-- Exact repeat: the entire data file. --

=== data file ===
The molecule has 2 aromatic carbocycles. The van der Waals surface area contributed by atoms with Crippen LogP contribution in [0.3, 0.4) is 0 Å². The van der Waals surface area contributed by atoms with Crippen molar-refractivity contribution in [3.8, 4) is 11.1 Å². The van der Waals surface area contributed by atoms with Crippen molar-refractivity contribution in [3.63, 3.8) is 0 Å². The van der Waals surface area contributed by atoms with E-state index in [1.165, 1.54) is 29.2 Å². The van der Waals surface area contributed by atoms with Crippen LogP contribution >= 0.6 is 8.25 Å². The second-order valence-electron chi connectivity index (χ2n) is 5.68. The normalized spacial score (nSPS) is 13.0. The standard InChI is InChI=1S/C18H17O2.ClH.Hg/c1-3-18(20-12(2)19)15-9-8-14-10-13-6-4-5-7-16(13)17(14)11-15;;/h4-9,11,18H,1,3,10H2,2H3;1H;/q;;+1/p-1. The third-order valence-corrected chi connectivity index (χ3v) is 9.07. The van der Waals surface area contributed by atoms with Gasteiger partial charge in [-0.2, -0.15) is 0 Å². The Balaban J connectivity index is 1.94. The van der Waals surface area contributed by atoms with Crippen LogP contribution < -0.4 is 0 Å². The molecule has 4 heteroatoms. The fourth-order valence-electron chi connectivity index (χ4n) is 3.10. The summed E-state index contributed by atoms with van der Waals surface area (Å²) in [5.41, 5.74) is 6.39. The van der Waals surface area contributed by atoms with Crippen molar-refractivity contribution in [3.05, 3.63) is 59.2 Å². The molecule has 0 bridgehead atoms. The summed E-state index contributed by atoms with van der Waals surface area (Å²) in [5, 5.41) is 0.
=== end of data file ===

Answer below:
The molecule has 2 aromatic carbocycles. The van der Waals surface area contributed by atoms with Crippen LogP contribution in [0.3, 0.4) is 0 Å². The van der Waals surface area contributed by atoms with Crippen molar-refractivity contribution in [3.8, 4) is 11.1 Å². The van der Waals surface area contributed by atoms with Crippen molar-refractivity contribution in [3.63, 3.8) is 0 Å². The van der Waals surface area contributed by atoms with E-state index in [1.165, 1.54) is 29.2 Å². The van der Waals surface area contributed by atoms with Crippen LogP contribution >= 0.6 is 8.25 Å². The second-order valence-electron chi connectivity index (χ2n) is 5.68. The normalized spacial score (nSPS) is 13.0. The standard InChI is InChI=1S/C18H17O2.ClH.Hg/c1-3-18(20-12(2)19)15-9-8-14-10-13-6-4-5-7-16(13)17(14)11-15;;/h4-9,11,18H,1,3,10H2,2H3;1H;/q;;+1/p-1. The third-order valence-corrected chi connectivity index (χ3v) is 9.07. The van der Waals surface area contributed by atoms with Gasteiger partial charge in [-0.2, -0.15) is 0 Å². The Balaban J connectivity index is 1.94. The van der Waals surface area contributed by atoms with Crippen LogP contribution < -0.4 is 0 Å². The molecule has 4 heteroatoms. The fourth-order valence-electron chi connectivity index (χ4n) is 3.10. The summed E-state index contributed by atoms with van der Waals surface area (Å²) in [5.41, 5.74) is 6.39. The van der Waals surface area contributed by atoms with Crippen molar-refractivity contribution in [3.05, 3.63) is 59.2 Å². The molecule has 0 bridgehead atoms. The summed E-state index contributed by atoms with van der Waals surface area (Å²) in [5, 5.41) is 0.